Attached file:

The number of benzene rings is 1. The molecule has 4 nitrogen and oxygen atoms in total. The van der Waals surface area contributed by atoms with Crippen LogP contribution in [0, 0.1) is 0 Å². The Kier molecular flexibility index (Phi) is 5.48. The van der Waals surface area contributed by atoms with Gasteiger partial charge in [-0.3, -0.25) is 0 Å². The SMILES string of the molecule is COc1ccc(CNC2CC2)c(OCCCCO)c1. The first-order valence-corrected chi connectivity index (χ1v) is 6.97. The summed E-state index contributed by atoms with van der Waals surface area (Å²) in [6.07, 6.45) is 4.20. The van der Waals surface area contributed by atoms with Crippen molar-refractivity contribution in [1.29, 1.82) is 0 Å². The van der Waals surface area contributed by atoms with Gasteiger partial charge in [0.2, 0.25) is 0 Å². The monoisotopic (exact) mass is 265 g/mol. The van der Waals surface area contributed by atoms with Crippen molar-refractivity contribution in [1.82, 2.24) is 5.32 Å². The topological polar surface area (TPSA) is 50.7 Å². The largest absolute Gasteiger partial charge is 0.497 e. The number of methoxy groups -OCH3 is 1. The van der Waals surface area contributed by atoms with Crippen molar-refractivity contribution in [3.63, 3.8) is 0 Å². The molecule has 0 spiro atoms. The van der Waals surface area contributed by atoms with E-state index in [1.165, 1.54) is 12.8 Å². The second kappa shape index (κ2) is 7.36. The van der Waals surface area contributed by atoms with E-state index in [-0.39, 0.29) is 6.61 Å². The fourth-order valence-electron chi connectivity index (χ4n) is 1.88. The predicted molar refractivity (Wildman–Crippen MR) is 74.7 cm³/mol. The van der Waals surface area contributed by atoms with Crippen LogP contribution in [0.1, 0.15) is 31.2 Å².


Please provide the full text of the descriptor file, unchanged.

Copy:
The number of benzene rings is 1. The molecule has 4 nitrogen and oxygen atoms in total. The van der Waals surface area contributed by atoms with Crippen LogP contribution in [0, 0.1) is 0 Å². The Kier molecular flexibility index (Phi) is 5.48. The van der Waals surface area contributed by atoms with Gasteiger partial charge in [-0.3, -0.25) is 0 Å². The SMILES string of the molecule is COc1ccc(CNC2CC2)c(OCCCCO)c1. The first-order valence-corrected chi connectivity index (χ1v) is 6.97. The summed E-state index contributed by atoms with van der Waals surface area (Å²) in [6.07, 6.45) is 4.20. The van der Waals surface area contributed by atoms with Crippen molar-refractivity contribution in [1.29, 1.82) is 0 Å². The van der Waals surface area contributed by atoms with Gasteiger partial charge in [0.2, 0.25) is 0 Å². The monoisotopic (exact) mass is 265 g/mol. The van der Waals surface area contributed by atoms with Crippen molar-refractivity contribution in [1.82, 2.24) is 5.32 Å². The topological polar surface area (TPSA) is 50.7 Å². The largest absolute Gasteiger partial charge is 0.497 e. The number of methoxy groups -OCH3 is 1. The van der Waals surface area contributed by atoms with Crippen molar-refractivity contribution in [3.63, 3.8) is 0 Å². The molecule has 0 spiro atoms. The van der Waals surface area contributed by atoms with E-state index in [1.165, 1.54) is 12.8 Å². The second kappa shape index (κ2) is 7.36. The van der Waals surface area contributed by atoms with E-state index in [-0.39, 0.29) is 6.61 Å². The fourth-order valence-electron chi connectivity index (χ4n) is 1.88. The predicted molar refractivity (Wildman–Crippen MR) is 74.7 cm³/mol. The van der Waals surface area contributed by atoms with Crippen LogP contribution in [0.1, 0.15) is 31.2 Å².